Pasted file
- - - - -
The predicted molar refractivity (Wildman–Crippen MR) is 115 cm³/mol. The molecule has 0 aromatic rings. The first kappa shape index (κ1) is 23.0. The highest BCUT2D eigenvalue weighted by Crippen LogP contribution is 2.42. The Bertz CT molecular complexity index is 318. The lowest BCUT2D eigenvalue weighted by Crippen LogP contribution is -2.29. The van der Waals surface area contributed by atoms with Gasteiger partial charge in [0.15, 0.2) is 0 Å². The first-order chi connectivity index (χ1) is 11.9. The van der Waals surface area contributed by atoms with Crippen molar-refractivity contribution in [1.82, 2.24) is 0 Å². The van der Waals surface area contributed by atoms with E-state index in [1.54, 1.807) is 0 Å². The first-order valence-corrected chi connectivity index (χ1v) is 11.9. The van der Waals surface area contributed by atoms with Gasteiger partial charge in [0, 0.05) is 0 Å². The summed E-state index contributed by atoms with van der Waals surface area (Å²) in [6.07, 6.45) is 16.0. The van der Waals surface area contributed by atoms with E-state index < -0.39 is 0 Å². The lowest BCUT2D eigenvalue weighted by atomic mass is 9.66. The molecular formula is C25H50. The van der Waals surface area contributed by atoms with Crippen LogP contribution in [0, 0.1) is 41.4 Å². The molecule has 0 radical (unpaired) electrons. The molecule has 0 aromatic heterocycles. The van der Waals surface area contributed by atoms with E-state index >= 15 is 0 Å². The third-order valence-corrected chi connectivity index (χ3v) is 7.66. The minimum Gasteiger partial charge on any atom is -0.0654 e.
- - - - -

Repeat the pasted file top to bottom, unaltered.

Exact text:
The predicted molar refractivity (Wildman–Crippen MR) is 115 cm³/mol. The molecule has 0 aromatic rings. The first kappa shape index (κ1) is 23.0. The highest BCUT2D eigenvalue weighted by Crippen LogP contribution is 2.42. The Bertz CT molecular complexity index is 318. The lowest BCUT2D eigenvalue weighted by Crippen LogP contribution is -2.29. The van der Waals surface area contributed by atoms with Gasteiger partial charge in [0.15, 0.2) is 0 Å². The first-order chi connectivity index (χ1) is 11.9. The van der Waals surface area contributed by atoms with Crippen molar-refractivity contribution in [1.82, 2.24) is 0 Å². The van der Waals surface area contributed by atoms with E-state index in [1.54, 1.807) is 0 Å². The first-order valence-corrected chi connectivity index (χ1v) is 11.9. The van der Waals surface area contributed by atoms with Gasteiger partial charge in [0, 0.05) is 0 Å². The summed E-state index contributed by atoms with van der Waals surface area (Å²) in [6.07, 6.45) is 16.0. The van der Waals surface area contributed by atoms with E-state index < -0.39 is 0 Å². The lowest BCUT2D eigenvalue weighted by atomic mass is 9.66. The molecular formula is C25H50. The van der Waals surface area contributed by atoms with Crippen LogP contribution in [0, 0.1) is 41.4 Å². The molecule has 0 radical (unpaired) electrons. The molecule has 0 aromatic heterocycles. The van der Waals surface area contributed by atoms with E-state index >= 15 is 0 Å². The third-order valence-corrected chi connectivity index (χ3v) is 7.66. The minimum Gasteiger partial charge on any atom is -0.0654 e.